Relevant Christianity is led by empowering leadership. Churches today are full of people who have God’s call on their lives but will never be equipped and released to realize their potential because of religious protectionism. Effective and mature Christian ministry concentrates on equipping and empowering men and women for God’s service (as Jesus did). Healthy church life talks less about “laity” (not a New Testament concept), looks less like pyramids and more like a nurturing environment, where Christians have the “fire” of God in their bellies, the love of Jesus in their hearts and are encouraged to allow the Holy Spirit to make them what God wants them to be. Christianity focuses on Jesus, not man; it reflects God’s energy and purpose and is unashamedly Christo-centric (Romans 1:16). Only the power of God can transform people. Fulfilled lives answer the existential questions and make the Gospel relevant.

We always think that ours is the authentic model and that it will break all the records. However, in an era of accelerating change, we need to know what is real, what we need to hold onto, what is negotiable, what is peripheral, what is truly distinctive about church life, worship, leadership and discipleship. If we are inflexible we will snap under the pressures of modern living, even though the Gospel per se will remain God’s transforming truth for our society.

Biblical Christianity reflects the conviction that God is in charge and that the Holy Spirit has come to empower us to be Jesus’ witnesses. With His help, ordinary Christians can accomplish extraordinary results. Church life that is motivated by Him will stand the test of time and experience sustained growth.

Church organizations need structure and form. Charisma without character and relationship leads to chaos. However, men and women without servant hearts, who have roles in the church, often feel threatened and abuse spiritual power. However, the complex forms and rules that may once have been useful lose functionality over time. Relevant Christianity is characterized by a preparedness to identify and change what no longer works. It doesn’t deem structures unspiritual, but at the same time it does not mistake structures for the essence of Christianity. Relevant Christianity is prepared to identify and jettison false paradigms. It focuses more on an encounter and relationship with the living God than harmony with denominational structures or the tensions between joyous exaltation and quiet reverence as styles of worship. Style takes second place to substance and God’s presence.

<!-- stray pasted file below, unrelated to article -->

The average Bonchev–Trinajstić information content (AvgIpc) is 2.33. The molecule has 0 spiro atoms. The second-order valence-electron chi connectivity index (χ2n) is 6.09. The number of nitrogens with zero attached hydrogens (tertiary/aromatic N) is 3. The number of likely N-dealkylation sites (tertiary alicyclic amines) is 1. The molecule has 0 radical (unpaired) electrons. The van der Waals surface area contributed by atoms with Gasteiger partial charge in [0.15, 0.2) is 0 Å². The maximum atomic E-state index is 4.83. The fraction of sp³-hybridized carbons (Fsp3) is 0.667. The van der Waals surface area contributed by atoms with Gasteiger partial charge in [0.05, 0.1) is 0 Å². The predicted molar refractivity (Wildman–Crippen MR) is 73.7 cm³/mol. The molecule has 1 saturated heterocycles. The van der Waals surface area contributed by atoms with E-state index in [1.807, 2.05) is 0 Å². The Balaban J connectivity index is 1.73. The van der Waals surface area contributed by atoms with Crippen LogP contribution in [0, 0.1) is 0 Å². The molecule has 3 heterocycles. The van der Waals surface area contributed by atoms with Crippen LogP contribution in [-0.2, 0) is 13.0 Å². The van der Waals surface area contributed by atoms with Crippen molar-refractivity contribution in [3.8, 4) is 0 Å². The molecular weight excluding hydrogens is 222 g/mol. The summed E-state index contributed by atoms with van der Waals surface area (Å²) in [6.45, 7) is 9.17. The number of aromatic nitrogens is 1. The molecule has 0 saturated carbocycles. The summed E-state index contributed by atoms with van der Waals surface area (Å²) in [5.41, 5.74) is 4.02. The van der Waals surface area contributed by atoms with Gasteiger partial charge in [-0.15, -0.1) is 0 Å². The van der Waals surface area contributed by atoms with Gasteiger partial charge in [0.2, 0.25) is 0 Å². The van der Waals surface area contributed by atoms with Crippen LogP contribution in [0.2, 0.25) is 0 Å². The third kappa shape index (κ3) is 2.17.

Don’t get me wrong. I’m not suggesting we allow ourselves to be seduced by pressures to conform culturally. What we need at base is spiritual renewal.

We can be optimistic or pessimistic about change. According to Reverend Peter Corney, we need to ask ourselves some hard questions. What shape will a reinvented church have? What ideas will predominate? What model are we trying to achieve? How much of the past should be carried forward? How can we evangelize modern cities? What is the future of the church as we know it? What is the future role of the current parachurch organisations? What new organizations will be needed for the new day? Corney is right in raising these matters. However, the fundamental questions are: will we change? do we have what it takes? are we prepared to take risks? or are we going to continue to gauge spirituality by levels of church attendance?

Authentic Christian community brings others into God’s kingdom. The denominational franchise model (in which all churches look alike) does not need to constrict us. There is no single God-ordained model, despite what some parochialisms suggest. Practices that worked well fifty (or even twenty) years ago may not do so any longer; some are timeless and will work in practically any generation and culture. We need to examine out lives and cultures and seek God’s wisdom (James 1:5 – I often apply this principle to my secular work) for the best ways to take the message and the person of Jesus into our daily lives in such a way that others will be attracted to Him.

Being relevant does not mean re-inventing the message, but re-discovering it. A journalist once asked Billy Graham if he thought his method of preaching would put back the cause of Christianity fifty years. At the time, the world was in the grip of the Cold War. People were looking for answers. Science, once considered the antidote, was now known to be capable of destroying the human race through pollution and nuclear weapons. Young people were demonstrating against foreign wars. People everywhere were looking for answers. A new liberalism was sweeping the Christian world; some church leaders suggested modernism, with its shift away from absolutes, would provide a panacea. The last thing universalists wanted was a narrow evangelical conservatism. Graham’s answer was unequivocal. What he wanted was not to put back the cause of Christianity fifty years, but two thousand years. Back to Jesus Christ. Only by becoming radical (from the Latin meaning “root”) and getting back to basics will Christians find the essence of the message, the Man, the Son of God, with his dynamic power and compassion to transform human lives, in a way that is completely relevant to the new Century. That is our challenge as we go forward.